Even today it is hardly possible to have a rational conversation with most the
Transylvanian folk on any subject without recourse to try to understand where
their distorted imagination has befuddled them.
       The population has consisted
of Romanians, Hungarians, Germans, and some Ukrainians. These languages
are still being spoken in Romania’s Maramures province, but because I always
liked and loved the Romanian language, I decided to become a Professor of
Romanian Language and Literature, as well as American Language and Civilization.
MY BACKDROP TO THE FALL OF CEAUSESCU
I later told Jim how I
had been admitted in 1982 to the Babes-Bolyai University, in Cluj-Napoca at the
heart of Transylvania, I focused especially on Linguistics. Unfortunately,
there I found that the professors, who were under the control of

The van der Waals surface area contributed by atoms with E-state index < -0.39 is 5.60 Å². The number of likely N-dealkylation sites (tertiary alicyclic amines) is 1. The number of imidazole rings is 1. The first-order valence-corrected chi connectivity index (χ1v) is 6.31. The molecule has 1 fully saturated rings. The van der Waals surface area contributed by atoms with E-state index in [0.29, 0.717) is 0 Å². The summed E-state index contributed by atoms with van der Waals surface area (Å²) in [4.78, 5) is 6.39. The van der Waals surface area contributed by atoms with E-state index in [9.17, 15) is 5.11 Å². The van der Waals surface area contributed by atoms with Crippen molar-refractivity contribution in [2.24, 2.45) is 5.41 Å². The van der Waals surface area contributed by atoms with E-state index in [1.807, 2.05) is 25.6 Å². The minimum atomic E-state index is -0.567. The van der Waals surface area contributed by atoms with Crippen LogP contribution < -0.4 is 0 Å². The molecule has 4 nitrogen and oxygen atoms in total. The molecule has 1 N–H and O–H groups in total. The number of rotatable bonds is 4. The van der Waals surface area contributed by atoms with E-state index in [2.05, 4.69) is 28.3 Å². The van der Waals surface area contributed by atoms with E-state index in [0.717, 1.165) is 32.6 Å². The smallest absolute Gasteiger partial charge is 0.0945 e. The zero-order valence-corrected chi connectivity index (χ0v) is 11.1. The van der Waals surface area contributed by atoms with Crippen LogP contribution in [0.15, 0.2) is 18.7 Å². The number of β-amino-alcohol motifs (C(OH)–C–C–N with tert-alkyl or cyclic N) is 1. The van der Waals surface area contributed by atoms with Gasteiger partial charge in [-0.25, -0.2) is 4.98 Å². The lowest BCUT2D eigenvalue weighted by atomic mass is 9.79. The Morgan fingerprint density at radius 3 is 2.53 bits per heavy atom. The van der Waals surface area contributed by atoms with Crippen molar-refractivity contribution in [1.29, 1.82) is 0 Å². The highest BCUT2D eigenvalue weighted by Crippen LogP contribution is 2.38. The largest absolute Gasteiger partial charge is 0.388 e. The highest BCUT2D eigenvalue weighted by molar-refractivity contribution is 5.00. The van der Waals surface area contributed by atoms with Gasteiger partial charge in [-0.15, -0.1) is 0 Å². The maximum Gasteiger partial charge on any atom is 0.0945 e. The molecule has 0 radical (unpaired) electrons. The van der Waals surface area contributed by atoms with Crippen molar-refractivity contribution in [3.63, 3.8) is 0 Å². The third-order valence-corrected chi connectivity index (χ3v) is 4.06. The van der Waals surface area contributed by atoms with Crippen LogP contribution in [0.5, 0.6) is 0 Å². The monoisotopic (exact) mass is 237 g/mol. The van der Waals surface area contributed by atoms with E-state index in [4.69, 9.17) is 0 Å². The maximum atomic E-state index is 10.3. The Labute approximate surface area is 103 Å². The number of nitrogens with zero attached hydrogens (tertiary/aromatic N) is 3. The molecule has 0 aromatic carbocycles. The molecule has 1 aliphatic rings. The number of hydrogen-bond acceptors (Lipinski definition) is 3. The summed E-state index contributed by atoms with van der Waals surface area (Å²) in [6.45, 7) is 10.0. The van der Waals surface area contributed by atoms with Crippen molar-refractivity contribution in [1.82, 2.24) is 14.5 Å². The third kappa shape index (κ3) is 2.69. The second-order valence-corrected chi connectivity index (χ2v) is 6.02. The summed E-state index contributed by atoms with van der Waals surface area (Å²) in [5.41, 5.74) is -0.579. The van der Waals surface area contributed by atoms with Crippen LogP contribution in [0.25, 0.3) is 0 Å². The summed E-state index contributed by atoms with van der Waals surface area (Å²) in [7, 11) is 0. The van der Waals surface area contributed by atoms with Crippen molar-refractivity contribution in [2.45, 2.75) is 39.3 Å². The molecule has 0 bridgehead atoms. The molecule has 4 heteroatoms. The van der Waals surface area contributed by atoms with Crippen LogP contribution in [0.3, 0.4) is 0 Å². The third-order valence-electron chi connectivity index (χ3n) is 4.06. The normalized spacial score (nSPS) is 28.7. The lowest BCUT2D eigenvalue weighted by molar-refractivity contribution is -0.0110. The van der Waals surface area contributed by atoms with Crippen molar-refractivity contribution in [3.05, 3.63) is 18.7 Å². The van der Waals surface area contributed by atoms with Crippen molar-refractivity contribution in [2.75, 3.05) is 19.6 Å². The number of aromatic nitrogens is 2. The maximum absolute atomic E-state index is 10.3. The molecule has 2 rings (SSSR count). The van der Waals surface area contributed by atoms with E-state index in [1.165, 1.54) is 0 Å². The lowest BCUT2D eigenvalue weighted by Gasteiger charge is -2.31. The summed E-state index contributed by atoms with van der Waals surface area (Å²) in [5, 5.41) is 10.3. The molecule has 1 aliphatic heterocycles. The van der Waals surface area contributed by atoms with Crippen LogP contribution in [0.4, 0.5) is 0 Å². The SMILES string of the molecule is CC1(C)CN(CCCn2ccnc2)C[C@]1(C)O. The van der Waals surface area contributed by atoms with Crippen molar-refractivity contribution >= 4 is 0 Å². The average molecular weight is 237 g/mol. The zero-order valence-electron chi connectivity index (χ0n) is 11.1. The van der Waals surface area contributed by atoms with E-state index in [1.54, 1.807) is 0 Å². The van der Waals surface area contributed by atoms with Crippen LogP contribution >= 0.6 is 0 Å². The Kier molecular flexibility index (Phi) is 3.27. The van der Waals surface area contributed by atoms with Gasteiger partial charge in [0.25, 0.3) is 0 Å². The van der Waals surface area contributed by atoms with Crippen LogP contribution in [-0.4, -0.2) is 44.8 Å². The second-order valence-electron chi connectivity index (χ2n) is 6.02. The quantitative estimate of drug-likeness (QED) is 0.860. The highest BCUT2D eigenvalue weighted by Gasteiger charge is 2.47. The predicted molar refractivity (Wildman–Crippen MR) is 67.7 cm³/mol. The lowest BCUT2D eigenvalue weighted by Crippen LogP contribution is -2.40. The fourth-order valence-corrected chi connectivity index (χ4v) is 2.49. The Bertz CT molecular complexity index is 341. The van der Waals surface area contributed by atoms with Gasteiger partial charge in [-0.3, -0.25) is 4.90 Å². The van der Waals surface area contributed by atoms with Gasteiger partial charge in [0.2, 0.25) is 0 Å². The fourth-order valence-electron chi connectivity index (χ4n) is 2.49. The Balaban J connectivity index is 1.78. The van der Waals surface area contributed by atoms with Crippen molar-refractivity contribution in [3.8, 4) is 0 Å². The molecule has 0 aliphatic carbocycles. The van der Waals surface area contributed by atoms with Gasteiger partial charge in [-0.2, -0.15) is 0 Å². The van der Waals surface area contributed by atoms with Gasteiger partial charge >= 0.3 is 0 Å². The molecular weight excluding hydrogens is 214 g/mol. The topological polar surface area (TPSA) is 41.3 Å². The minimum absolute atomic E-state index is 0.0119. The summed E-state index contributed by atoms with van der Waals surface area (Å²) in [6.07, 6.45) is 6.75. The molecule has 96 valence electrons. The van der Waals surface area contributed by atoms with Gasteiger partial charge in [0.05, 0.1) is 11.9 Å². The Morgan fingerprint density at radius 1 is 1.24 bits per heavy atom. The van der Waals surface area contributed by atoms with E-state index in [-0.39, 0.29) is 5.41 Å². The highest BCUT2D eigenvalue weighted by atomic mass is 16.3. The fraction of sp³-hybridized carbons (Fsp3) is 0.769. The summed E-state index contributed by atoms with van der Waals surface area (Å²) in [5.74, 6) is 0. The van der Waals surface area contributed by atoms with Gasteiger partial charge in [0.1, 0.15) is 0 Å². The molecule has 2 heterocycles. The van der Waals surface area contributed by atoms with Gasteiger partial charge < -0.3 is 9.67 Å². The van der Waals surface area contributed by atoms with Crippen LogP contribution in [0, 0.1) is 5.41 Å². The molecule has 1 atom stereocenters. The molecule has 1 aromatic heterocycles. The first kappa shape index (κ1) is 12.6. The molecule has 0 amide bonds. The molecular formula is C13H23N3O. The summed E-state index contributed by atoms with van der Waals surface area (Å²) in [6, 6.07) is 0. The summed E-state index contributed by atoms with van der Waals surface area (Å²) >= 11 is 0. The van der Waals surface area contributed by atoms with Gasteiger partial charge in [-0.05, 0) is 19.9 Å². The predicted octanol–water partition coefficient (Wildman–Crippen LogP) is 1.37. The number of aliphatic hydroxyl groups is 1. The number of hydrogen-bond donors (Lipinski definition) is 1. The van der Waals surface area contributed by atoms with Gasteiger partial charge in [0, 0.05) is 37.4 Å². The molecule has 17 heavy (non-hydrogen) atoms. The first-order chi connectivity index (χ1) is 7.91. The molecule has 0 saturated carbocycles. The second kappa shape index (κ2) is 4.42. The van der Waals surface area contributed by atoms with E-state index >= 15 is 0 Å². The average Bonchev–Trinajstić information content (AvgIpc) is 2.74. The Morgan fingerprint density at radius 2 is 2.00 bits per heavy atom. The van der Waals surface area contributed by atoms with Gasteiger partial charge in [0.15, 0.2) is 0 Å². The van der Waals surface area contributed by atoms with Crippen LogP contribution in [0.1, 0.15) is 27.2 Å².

sweaty-stinking Securitate officers, had to read dozens of new Decrees issued
every day as they sought to control every one of our daily actions—all in the
name of protecting the Ceausescu government—which was selling the country’s
food supplies to Russia in order to pay down Roman’s official debt with
exports. Those Securitate officers ate well and ominously watched us virtually
starve. They said, be calm, like your parents in the face of their starvation.
 Thus, I furiously called out in my classes
that our very existence was being compromised by Ceausescu's abandonment of the
population, which was ordered to, as Lenin famously said, “work, work, and
work.”
To protect myself as
best I could, I turned to humor, seeking to ridicule Ceausescu’s “national